The man’s voice did not fluctuate.  “Absolutely putzy.  What’s he…I’m
absolutely beside myself.  This rogue, Pat’s going to…”

  “They’re so beautiful.  Why’s he doing this?”

  The man pretended to calculate an equation.  “I suspect it’s because he’s a
rogue.  You went to college, right?  Rogue?  Do you know what rogue
means?”

  “Yes.” Petal compressed her lips.  “They put chemicals in rabbits’ eyes.  
Glask?”

  “C.C. tells you this?  She goes and gets a pit bull.  Jesus.  People see
that?  They think low class.”

  “Do they have to do that though?  With the chemicals?  I don’t get it.”

  “Take some more forty dollar lotion, Petal.”   

  “It fills the gaps.”   

  The man answered his phone. “Mr. Kudolla,  I’m working on it right now.  
What do you think so far?”

  Petal sipped water from a glass bottle.

  The man frowned.  “I told Paul to put them in.  I’ll take care of it.”

  She traced the gold “Define” script on her bottle.

  He put down the phone, then watched the cloaked figure.  “This is just me,
but those pit bulls?  I suspect they ruin the perceived value of a
neighborhood.”

  The Weedwacker resumed.  The cloak’s mirrors flashed and the figure
severed more poppies.  He ascended ten more feet, then stopped a hundred
feet from the couple.

  “Way, he’s destroying them.  Why’s he destroying them?”

  Way raised the volume of his voice, but not the pitch.  “Sir, would you mind
taking your performance elsewhere?”  The figure did not move.  Way spoke
to Petal.  “This isn’t fair.  I set this up.  What’s this about?”

  Petal, not looking, set the bottle on a poppy.  “Those rabbits.  I don’t get it.”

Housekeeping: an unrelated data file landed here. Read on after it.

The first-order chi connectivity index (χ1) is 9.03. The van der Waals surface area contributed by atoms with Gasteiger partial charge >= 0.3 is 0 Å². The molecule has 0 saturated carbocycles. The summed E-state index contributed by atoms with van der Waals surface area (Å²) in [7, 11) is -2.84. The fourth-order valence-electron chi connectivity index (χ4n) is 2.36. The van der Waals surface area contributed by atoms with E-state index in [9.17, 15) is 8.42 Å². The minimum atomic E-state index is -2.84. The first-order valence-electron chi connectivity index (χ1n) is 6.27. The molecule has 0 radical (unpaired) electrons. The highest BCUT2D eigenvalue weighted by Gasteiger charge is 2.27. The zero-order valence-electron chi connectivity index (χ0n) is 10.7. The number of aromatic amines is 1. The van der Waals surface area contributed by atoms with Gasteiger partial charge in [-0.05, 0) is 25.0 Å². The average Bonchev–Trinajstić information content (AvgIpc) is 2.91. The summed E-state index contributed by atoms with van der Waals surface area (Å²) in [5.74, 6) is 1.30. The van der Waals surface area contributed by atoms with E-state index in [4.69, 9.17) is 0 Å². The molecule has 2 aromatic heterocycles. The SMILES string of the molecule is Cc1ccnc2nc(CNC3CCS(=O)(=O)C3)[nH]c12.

Way sighed. “C.C. and her cartoon character obsession. Lumpulp or
Lempalp or whatever it is.”

  “Lampelp.  He’s the streetlight in ‘The Skyscraper and the Shelter.’  That
cartoon movie?  He’s the streetlight that helps the skyscraper change?”

  “She’s what?  Twenty-five now?  This is just me, but isn’t it time she moved
beyond cartoons?”

  The figure destroyed more poppies, moved twenty feet closer to them.  A
wavering line resembling a seismograph reading marked the front of the
cloak.

  “Jesus Christ.  Pat’s going to be here in ten minutes and I have this rogue
to contend with.” Way looked at Petal through his phone.  “Will you please
not sit like that?”

  She shifted, spilled on her blouse.
     
  “Now that was slatternly.”

  “But it’s brown.  And it’s just water.”

  “Slatternly.  Do you know what slatternly means?”

  “I don’t know why.”

  Trumpets sounded on Way’s phone.  He swiped it and sighed. “Can you
please fix your hair there?  It looks putzy.”

  Petal retrieved her compact.